S.Con.Res.7 - Concurrent resolution expressing the sense of Congress that the United States should establish an international education policy to further national security, foreign policy, and economic competitiveness, promote mutual understanding and cooperation among nations, and for other purposes.107th Congress (2001-2002)
Concurrent ResolutionHide Overview
|Sponsor:||Sen. Kerry, John F. [D-MA] (Introduced 02/01/2001)|
|Committees:||Senate - Foreign Relations | House - International Relations; Education and the Workforce|
|Latest Action:||House - 08/10/2001 Referred to the Subcommittee on Education Reform. (All Actions)|
This bill has the status Agreed to in Senate
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Text: S.Con.Res.7 — 107th Congress (2001-2002)All Information (Except Text)
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Referred in House (04/24/2001)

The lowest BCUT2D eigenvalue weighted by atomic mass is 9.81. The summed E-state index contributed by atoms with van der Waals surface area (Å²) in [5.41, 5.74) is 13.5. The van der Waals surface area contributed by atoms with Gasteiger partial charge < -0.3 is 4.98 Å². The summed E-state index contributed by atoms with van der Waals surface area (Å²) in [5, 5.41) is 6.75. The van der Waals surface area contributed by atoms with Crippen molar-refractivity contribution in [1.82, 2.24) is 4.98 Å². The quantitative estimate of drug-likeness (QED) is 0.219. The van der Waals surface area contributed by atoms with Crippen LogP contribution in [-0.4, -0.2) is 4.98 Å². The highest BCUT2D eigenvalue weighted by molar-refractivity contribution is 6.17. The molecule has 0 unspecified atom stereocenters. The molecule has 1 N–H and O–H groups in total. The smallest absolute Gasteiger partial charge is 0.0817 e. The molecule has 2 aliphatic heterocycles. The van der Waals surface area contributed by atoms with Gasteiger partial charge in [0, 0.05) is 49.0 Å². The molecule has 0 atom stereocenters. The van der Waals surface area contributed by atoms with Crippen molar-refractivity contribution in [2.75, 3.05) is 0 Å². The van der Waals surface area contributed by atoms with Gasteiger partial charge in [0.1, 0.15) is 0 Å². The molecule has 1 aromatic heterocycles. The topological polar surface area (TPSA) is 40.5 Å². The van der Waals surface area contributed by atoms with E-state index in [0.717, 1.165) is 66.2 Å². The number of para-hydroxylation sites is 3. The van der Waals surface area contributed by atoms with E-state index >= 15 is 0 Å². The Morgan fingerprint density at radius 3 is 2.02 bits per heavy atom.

[Congressional Bills 107th Congress] [From the U.S. Government Printing Office] [S. Con. Res. 7 Referred in House (RFH)] 1st Session S. CON. RES. 7 _______________________________________________________________________ IN THE HOUSE OF REPRESENTATIVES April 24, 2001 Referred to the Committee on International Relations, and in addition to the Committee on Education and the Workforce, for a period to be subsequently determined by the Speaker, in each case for consideration of such provisions as fall within the jurisdiction of the committee concerned _______________________________________________________________________ CONCURRENT RESOLUTION Expressing the sense of Congress that the United States should establish an international education policy to further national security, foreign policy, and economic competitiveness, promote mutual understanding and cooperation among nations, and for other purposes. Whereas promoting international education for United States citizens and ensuring access to high level international experts are important to meet national security, foreign policy, economic, and other global challenges facing the United States; Whereas international education entails the imparting of effective global competence to United States students and other citizens as an integral part of their education at all levels; Whereas research indicates that the United States is failing to graduate enough students with expertise in foreign languages, cultures, and policies to fill the demands of business, government, and universities; Whereas, according to the Institute for International Education, less than 10 percent of United States students graduating from college have studied abroad; Whereas, according to the American Council on Education, foreign language enrollments in United States higher education fell from 16 percent in 1960 to just 8 percent today, and the number of 4-year colleges with foreign language entrance and graduation requirements also declined; Whereas educating international students is an important way to impart cross- cultural understanding, to spread United States values and influence, and to create goodwill for the United States throughout the world; Whereas, based on studies by the College Board, the Institute for International Education, and Indiana University, more than 500,000 international students and their dependents contributed an estimated $12,300,000,000 to the United States economy in the academic year 1999-2000; Whereas, according to the Departments of State and Education, the proportion of international students choosing to study in the United States has declined from 40 to 30 percent since 1982; Whereas international exchange programs, which in the past have done much to extend United States influence in the world by educating the world's leaders, as well as educating United States citizens about other nations and their cultures, are suffering from decline; and Whereas American educational institutions chartered in the United States but operating abroad are important resources both for deepening the international knowledge of United States citizens and for nurturing United States ideals in other countries: Now, therefore, be it Resolved by the Senate (the House of Representatives concurring), SECTION 1. SENSE OF CONGRESS ON THE ESTABLISHMENT OF AN INTERNATIONAL EDUCATION POLICY FOR THE UNITED STATES. It is the sense of Congress that the United States should establish an international education policy to enhance national security, significantly further United States foreign policy and economic competitiveness, and promote mutual understanding and cooperation among nations. SEC. 2. OBJECTIVES OF AN INTERNATIONAL EDUCATION POLICY FOR THE UNITED STATES. An international education policy for the United States should strive to achieve the following: (1) Enhance the educational infrastructure through which the United States produces citizens with a high level of international expertise, and builds a broad knowledge base that serves the United States. (2) Promote greater diversity of locations, languages, and subjects involved in teaching, research, and study abroad to ensure that the United States maintains a broad international knowledge base. (3) Significantly increase participation in study and internships abroad by United States students. (4) Invigorate citizen and professional international exchange programs and promote the international exchange of scholars. (5) Support visas and employment policies that promote increased numbers of international students. (6) Ensure that a United States college graduate has knowledge of a second language and of a foreign area, as well as a broader understanding of the world. (7) Encourage programs that begin foreign language learning in the United States at an early age. (8) Promote educational exchanges and research collaboration with American educational institutions abroad that can strengthen the foreign language skills and a better understanding of the world by United States citizens. (9) Promote partnerships among government, business, and educational institutions and organizations to provide adequate resources for implementing this policy. Passed the Senate April 6, 2001. Attest: GARY SISCO, Secretary.